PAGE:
Family History: Children’s Pastimes and Toys (the Letter ‘D’), Part 1

Introduction: In this article, Jessica Edwards continues her series exploring the pastimes and toys our ancestors enjoyed when they were children, focusing on games that start with the letter “D,” Part 1. Jessica has had a lifelong interest in her family’s history – especially on her father’s side, which goes back to the first settlers in Pennsylvania, Jamestown and New England – and has documented and added more than 27,000 people to her family tree!

In examining children’s pastimes and toys from 1700 to 1950, we’re looking at a time when children worked more and had less free time than children today. By studying how they played, we can learn about an aspect of our ancestors’ lives not often dealt with in genealogy, and help bring those names and dates on the family tree back to life.

Illustration: children reading and singing
Illustration: children reading and singing

Deer Stalker: This is a game in which two players are blindfolded. One is a “deer” and the other a” stalker.” The “deer” and “stalker” are taken to the opposite ends of a large table by the spectators. The action begins when they are directed by a designated bystander who shouts “Go!” The players have to move around the table and the stalker has to catch the deer – while the deer tries to escape from the clutches of the stalker.

Diablo: This game is making a big comeback in playgrounds today, based on a toy that became popular in Great Britain in the 1800s. It originated in China and is made of a spool-type object and two sticks with a piece of string to catch the diablo. The goal is to throw the spool as high in the air as possible and use the sticks and string to catch it. Different tricks can be performed with a lot of practice, and many children nowadays even compete against one another.

Dictionary: In this game, each person uses the dictionary in turn to look up a word and writes down the real definition – and then makes up two or three other definitions. The word and the definitions are then read to the rest of the players and each player has to guess the correct definition. The player gets points for each person he/she fools. The dictionary makes as many rounds as you like, and the player with the most points at the end wins.

Dolls: These popular toys have a long history and have been made from corn husks, rags, wood (often called “Penny Dolls”), handkerchiefs, or even spoons. From early history, girls have played with simple dolls made from corncobs or clay, and sometimes with more elaborate dolls later made from porcelain or wax. Girls dressed dolls and played with dollhouses that had miniature furniture and tea sets.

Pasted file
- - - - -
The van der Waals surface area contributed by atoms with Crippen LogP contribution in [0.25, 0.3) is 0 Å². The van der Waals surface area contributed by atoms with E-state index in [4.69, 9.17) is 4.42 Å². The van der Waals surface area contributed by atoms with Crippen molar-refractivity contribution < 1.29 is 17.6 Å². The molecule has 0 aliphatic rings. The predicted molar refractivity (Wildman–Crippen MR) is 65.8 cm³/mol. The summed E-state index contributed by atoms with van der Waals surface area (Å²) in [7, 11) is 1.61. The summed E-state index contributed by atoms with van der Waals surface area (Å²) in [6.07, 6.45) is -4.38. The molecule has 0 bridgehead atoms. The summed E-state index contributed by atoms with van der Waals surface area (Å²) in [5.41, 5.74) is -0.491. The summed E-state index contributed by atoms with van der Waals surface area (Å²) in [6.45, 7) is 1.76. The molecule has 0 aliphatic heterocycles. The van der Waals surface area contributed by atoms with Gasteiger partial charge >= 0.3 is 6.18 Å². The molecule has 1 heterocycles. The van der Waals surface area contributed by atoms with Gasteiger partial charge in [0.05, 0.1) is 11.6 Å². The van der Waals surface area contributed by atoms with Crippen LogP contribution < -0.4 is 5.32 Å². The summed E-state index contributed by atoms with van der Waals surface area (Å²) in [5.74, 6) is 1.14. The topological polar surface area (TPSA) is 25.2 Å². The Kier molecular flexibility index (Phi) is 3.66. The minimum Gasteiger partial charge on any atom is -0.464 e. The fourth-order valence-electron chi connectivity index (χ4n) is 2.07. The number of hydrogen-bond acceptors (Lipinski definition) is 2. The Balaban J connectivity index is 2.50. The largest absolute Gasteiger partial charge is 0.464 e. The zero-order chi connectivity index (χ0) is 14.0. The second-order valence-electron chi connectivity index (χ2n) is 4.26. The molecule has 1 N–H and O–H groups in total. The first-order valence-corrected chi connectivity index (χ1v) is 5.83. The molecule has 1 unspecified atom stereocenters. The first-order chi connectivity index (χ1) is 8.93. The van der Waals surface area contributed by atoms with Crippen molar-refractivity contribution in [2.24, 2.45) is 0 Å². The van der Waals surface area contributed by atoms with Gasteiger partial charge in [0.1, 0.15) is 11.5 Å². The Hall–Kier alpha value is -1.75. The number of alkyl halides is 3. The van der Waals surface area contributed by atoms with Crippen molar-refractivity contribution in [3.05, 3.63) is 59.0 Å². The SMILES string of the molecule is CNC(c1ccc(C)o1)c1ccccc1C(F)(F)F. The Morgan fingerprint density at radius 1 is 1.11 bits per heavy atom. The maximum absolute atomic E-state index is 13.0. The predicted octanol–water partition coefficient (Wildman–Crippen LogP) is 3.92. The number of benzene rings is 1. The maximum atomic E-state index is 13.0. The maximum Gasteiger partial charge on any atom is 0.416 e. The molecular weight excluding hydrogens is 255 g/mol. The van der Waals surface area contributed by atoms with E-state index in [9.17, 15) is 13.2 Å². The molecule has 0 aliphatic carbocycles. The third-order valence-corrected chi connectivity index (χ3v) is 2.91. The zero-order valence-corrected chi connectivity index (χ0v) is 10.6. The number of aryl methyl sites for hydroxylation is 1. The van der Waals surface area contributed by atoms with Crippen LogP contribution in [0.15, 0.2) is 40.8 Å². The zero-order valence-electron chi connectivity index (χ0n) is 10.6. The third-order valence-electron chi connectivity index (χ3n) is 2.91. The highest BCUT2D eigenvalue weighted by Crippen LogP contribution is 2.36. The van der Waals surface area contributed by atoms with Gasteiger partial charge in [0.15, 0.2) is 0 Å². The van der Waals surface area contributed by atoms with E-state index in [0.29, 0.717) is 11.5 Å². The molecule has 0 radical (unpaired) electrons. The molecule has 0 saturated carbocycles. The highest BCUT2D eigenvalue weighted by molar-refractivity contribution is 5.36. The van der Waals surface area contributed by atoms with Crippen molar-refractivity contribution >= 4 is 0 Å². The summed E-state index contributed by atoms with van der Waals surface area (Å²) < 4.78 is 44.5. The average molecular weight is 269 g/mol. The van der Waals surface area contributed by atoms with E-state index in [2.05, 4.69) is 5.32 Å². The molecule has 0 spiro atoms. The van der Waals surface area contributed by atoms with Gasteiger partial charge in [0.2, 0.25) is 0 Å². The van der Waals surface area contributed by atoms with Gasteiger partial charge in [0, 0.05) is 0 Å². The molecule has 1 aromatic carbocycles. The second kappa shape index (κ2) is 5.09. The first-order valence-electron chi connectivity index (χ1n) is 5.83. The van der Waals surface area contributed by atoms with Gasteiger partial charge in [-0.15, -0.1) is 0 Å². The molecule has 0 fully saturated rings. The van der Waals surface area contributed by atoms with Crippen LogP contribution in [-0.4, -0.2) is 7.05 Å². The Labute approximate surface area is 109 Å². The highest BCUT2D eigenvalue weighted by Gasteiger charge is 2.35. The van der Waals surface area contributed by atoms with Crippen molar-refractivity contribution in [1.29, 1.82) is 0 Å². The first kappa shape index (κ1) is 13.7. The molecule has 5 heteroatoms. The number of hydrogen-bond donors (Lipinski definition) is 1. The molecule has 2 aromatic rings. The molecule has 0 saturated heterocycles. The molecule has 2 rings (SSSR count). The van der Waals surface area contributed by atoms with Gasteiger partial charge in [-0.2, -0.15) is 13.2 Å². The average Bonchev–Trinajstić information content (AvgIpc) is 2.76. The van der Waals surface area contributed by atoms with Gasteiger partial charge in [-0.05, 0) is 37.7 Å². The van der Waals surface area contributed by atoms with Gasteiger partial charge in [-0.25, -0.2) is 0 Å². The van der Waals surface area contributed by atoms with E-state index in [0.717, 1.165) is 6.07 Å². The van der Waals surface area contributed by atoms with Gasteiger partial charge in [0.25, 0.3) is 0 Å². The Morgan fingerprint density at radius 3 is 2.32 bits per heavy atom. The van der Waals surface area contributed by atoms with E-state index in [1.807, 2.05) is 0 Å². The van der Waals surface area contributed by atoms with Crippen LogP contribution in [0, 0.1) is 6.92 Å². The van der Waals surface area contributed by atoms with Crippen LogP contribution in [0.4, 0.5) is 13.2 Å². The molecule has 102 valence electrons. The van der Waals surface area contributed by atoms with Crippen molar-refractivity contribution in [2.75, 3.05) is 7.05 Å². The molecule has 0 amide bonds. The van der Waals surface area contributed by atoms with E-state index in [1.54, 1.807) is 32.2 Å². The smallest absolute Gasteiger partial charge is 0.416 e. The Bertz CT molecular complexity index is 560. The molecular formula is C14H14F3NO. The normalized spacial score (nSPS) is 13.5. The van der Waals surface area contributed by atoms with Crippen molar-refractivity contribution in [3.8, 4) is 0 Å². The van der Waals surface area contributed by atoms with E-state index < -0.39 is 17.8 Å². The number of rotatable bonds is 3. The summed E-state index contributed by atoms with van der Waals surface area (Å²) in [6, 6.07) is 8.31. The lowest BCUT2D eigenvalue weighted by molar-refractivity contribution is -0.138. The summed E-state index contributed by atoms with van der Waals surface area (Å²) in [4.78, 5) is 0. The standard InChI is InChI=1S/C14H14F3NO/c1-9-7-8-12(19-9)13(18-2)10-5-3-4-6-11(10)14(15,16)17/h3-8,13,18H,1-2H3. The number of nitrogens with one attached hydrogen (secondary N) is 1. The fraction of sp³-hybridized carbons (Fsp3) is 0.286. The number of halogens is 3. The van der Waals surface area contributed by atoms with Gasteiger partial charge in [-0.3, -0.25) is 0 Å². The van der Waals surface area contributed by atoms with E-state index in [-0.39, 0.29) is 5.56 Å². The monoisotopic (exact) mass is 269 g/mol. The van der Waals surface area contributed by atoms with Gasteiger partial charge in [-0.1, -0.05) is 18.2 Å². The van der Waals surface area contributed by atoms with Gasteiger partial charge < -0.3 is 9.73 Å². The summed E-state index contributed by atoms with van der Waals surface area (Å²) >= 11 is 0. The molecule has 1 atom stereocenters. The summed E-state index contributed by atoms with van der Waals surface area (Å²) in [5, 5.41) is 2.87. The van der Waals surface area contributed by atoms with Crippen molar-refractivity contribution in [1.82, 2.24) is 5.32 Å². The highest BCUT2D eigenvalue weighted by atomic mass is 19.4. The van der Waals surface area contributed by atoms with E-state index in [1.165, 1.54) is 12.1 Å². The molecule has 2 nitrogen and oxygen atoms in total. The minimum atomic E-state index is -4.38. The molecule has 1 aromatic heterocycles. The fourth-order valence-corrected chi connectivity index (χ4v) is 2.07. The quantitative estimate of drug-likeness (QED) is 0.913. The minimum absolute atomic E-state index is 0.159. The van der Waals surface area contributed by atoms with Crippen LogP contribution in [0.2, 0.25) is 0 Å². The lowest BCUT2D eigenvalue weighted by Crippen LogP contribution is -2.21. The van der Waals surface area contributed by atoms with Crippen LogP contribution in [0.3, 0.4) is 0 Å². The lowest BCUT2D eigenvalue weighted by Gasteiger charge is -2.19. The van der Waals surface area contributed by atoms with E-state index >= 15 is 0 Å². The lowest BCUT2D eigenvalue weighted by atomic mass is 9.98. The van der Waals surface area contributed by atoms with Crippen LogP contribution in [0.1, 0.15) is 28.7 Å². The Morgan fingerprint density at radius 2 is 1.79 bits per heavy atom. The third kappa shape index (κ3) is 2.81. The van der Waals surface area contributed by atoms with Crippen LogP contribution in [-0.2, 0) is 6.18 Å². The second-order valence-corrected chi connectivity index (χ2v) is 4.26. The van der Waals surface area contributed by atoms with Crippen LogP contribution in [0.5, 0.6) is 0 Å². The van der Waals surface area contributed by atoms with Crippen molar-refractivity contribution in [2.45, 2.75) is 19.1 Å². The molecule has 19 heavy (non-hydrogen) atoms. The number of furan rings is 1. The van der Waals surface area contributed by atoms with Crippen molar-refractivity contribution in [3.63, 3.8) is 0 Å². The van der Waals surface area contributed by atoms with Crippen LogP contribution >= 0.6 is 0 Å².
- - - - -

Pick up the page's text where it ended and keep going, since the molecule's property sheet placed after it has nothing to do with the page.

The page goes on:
Dominoes: This game has a much-disputed history. You can find games similar to dominoes in most cultures. The Inuit game of “Á ma zú a lát” (meaning “standing upright side by side”) is similar to the game of dominoes. The European game of dominoes seems to have been borrowed from the Chinese (they may have originally been used as counters in dice games or in a method of fortune telling with dice in about 1120 A.D.), but only the math elements were retained. It has also been compared to Mahjongg.

Dominoes are flat, rectangular blocks called tiles or bones. Each tile has two groups of dots on one side (some may have pictures instead of dots for children) that range in number from zero to six. Tiles with the same number on both ends are called doublets.

Dominoes have had shapes other than the flat, small pieces we know today. In Korea, dominoes were long, cube-shaped, bone-faced bamboo pieces. In India, “pase” – dice-looking dominoes – are long, rectangular, cubed dice with pointed ends and are made of bone or ivory prisms, marked on four sides.

Dominoes was a popular game during Colonial American times and continues to be a favorite American game. Dominoes are popular with all ages.

One dominoes game is called Draw: tiles are put in the middle of the table, face down, and each player draws three tiles and looks at them. The rest of the dominoes are left face down in the “bone yard.” Whoever has the doublet with the most dots places it on the table, followed by the second player who puts a domino with a matching number of dots against the doublet. Doublets are put down sideways. The next player must play a match at the free end of a tile. If they cannot, the player must draw dominoes from the bone yard until a match is found. The first player to lay down all of their dominoes wins.

More coming!

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